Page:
In this blog, I have touched on Clayton Christensen’s “law of conservation of attractive profits” a few times (in Japanese: 1, 2)
The law of conservation of attractive profits is briefly described in Christensen’s book “Seeing What’s Next”. Below is a passage from the book;
We have also called the law of conservation of integration the “law of conservation of attractive profits,” because companies make attractive money when they solve the hardest problems. The hardest technical problems mandate solutions that are tightly coupled integrated systems. When modularity and commoditization cause attractive profits to disappear at one stage in the value chain, conservation of integration means the opportunity to earn attractive profits with propriety products will emerge at an adjacent stage.
Conservation of integration explains why it is not accurate to characterize and industry as integrated or disintegrated. There are numerous types of integration in any given industry. Specialists are integrated, just in different ways. Whereas integrated firms might span an entire industry’s value chain, specialist firms might be integrated to produce a single component that itself is not good enough. Or they could be integrated across whatever interfaces drive customization and convenience, which could be the point of customer interaction or the interface with suppliers.
I find that the law of conservation of attractive profits gives us great insight into how personal computing evolved from computers like the Apple II to the iPhone. This is a long topic, and I hope to touch on it sometime in the future.
For the current discussion, I would like to touch on how Google seems to be trying to manipulate the smartphone value chain and whether it will succeed.
To understand the current situation better, I suggest readers listen to two excellent podcasts which describe the different strategies that Apple and Google are pursuing.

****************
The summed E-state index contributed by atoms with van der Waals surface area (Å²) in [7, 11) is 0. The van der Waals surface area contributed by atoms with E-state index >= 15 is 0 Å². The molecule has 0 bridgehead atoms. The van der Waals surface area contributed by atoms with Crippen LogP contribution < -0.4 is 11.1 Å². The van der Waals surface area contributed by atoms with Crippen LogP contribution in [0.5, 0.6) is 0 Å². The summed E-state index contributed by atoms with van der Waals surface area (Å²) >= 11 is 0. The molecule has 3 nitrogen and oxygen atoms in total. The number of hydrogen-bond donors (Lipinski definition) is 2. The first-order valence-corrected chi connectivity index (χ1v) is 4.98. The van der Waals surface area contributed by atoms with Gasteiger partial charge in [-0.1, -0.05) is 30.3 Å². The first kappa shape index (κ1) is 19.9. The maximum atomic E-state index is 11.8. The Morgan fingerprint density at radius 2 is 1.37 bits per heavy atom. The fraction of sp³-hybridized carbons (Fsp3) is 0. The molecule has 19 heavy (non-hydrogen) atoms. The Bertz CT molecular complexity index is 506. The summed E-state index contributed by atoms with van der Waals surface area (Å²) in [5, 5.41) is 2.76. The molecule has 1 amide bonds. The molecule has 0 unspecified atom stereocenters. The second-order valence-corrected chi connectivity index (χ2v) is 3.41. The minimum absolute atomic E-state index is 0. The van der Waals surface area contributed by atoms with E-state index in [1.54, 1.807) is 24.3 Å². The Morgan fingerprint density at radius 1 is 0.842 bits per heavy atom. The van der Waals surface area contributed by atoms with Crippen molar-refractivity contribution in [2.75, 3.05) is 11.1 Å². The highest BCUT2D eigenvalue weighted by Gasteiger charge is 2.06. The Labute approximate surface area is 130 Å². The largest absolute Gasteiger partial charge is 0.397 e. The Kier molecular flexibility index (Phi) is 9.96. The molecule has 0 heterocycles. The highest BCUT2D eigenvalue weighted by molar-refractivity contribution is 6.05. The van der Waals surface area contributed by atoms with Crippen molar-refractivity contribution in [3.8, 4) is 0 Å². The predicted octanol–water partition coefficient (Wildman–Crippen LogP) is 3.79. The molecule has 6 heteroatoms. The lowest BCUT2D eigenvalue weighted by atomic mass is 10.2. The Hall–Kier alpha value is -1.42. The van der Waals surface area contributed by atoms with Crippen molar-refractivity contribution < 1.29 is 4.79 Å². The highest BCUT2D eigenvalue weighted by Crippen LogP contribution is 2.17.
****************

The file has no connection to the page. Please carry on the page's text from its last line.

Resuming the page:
- Cubed Podcast: “Google I/O Takeaways and Implications”
- Tech.pinions Podcast: “Google I/O, 4K, GoPro”
Regarding Google, what is suggested in these podcasts is that Google is trying to commoditize both hardware and software so that their services will reach the widest audience possible, thereby providing Google with data to feed their machine learning project. They do not seem to care about creating an ecosystem in which their hardware OEMs and application developers can sustain profitable businesses.
Viewed from the law of conservation of attractive profits, this can be explained as Google attempting to commoditize hardware and software, so that the service layer will dominate attractive profits.
The question is, will this work?
Listening to Ben Bajarin in the Tech.pinions Podcast, it dawned on me that there is another layer that actually has a bigger chance than Google of gaining the attractive profits. That is the carrier layer.
Carriers have the following advantages;
- Carriers are the interface to customers, and importantly, they control the billing, especially in emerging countries.
- Carriers own the pipe and can control the flow of content through their networks. For example, they can provide unlimited access to WhatsApp and Facebook, while restricting access to YouTube and other sites.
- Carriers are local. This means that they can tailor pricing and promotions to fit the local situation. This is especially important in emerging countries where the spending power of the average citizen is a fraction of that in developed nations.
- Before the introduction of the iPhone, carriers had huge power in the ecosystem. So much so that Steve Jobs famously called them “orifices”. It has already been proved that the market structure is such that carriers can command huge profits if the circumstances are right.
Ben Bajarin briefly touched on Cherry Mobile in the Philippines, which is a carrier that is selling its own brand of smartphones.
I am not yet familiar with what Cherry Mobile is actually doing, nor have I spent time thinking about this in more detail. It does appear however, that Google is not the only potential beneficiary from software and hardware commoditization. In fact, it seems totally possible that services will also be commoditized and that the carriers will reap the attractive profits.
This is a theme that I will continue to think and hopefully write about.